Pandemic Stories From the Frontline:
Oral History Project Centers Black Nurses and Doctors Across Three Continents
When Dr. Kim Gallon, co-director of The Black Frontline (TBF), a pandemic oral history, approached Dr. Katie Boston-Leary to help them recruit Black nurses to interview, she did not need a lot of convincing to help. TBF is one of the many projects of The Armah Institute of Emotional Justice (AIEJ).
Like most historical narratives, photos and documentation from the 1918 flu pandemic did not include Black voices. This project was an opportunity to capture the voices of Black nurses and doctors during the COVID pandemic so that years from now, they would not be absent from the story.
“We know Black people were delivering care [during the 1918 flu pandemic],” Boston-Leary says. “It was almost as if Black people were not in existence or were not in the U.S.”
But project coordinators were having a hard time getting Black nurses to participate.
“They felt that the best way to get them to participate was to be reached out to by someone they know,” Boston-Leary says. “So that was my charge.”
The initial target was 20-25 nurses, but Boston-Leary nimbly doubled that number. She had to tell some nurses, to their disappointment, that they had enough people to interview.
Esther Armah, executive director of AIEJ, international journalist and playwright, describes herself as a “global Black chick”; she was born and educated in London, lived in New York City for eight years, and Accra, Ghana, is her ancestral home. The idea of TBF came to her when she pondered what the experiences were like of the people in the three places that she calls home.
“What would it mean to hear these stories? How might they help shape the future healthcare sector by centering voices that are traditionally the most marginalized? Especially at a time when we know there is a disparity on who is dying from COVID,” Armah says. “I wanted to engage an entire community of Black healthcare workers and what it means to take and honor their oaths against the backdrop of institutional racism.”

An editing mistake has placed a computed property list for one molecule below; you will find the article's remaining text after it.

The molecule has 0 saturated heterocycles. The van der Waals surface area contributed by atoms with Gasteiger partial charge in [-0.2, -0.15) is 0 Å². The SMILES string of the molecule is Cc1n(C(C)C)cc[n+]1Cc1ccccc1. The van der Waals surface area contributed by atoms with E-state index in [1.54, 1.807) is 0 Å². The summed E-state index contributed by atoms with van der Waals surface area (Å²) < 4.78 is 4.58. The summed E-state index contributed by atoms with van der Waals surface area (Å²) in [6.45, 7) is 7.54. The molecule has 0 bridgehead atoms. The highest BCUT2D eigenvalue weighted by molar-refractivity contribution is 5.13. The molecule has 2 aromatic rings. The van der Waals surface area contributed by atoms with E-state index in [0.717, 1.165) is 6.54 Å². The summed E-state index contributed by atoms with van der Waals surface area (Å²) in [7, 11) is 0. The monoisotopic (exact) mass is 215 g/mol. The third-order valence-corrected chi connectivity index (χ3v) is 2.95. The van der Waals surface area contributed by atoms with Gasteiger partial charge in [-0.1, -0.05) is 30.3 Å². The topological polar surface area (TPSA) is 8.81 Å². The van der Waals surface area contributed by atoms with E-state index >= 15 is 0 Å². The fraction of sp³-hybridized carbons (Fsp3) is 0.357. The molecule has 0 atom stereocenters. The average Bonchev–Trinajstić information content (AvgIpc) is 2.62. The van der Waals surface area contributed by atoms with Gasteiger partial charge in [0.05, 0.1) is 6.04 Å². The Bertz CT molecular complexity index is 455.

One of the most potent dynamics Armah witnessed was the commitment to find humanity among all the fear and terror during the early days of the pandemic, particularly around the ways that people found to support one another.
“We have stories in Ghana of how music is often a backdrop, particularly gospel, that became a bond for when you feel there is nothing more you can do,” Armah says.
There was also the frustration and anger at how much discrimination and institutional racism make a Black person’s world less safe than it needs to be.
“COVID made institutional racism hyper visualized and truly illustrated the cancer of racism,” Armah says. “You have people getting stopped and harassed in full scrubs. They have just come from sacrificing their safety to save someone’s life, and you get thrown against the hood of a car. One of the doctors said, ‘Why would I be out here in full scrubs committing crimes?’ It’s pervasive, and I think the most devastating thing is how, frankly, easy it would be to create change if there was a willingness to do so.”
TBF has collected 300 narratives and plans to launch public access on their website in the Fall of 2022. In addition to shedding light on the varied experiences of Black healthcare works across three continents, Armah wants to enable academic institutions, public health administrators, and those in professional development to use these stories in their prospective fields to improve equity.
“It’s essential that a nurse in Ghana, a nurse in Chicago, and a nurse in Birmingham, can hear one another’s stories and experiences so they can connect and realize just how close in the sector they are, despite being millions of miles apart,” Armah says.
To stay up to date on TBF, visit them on Twitter.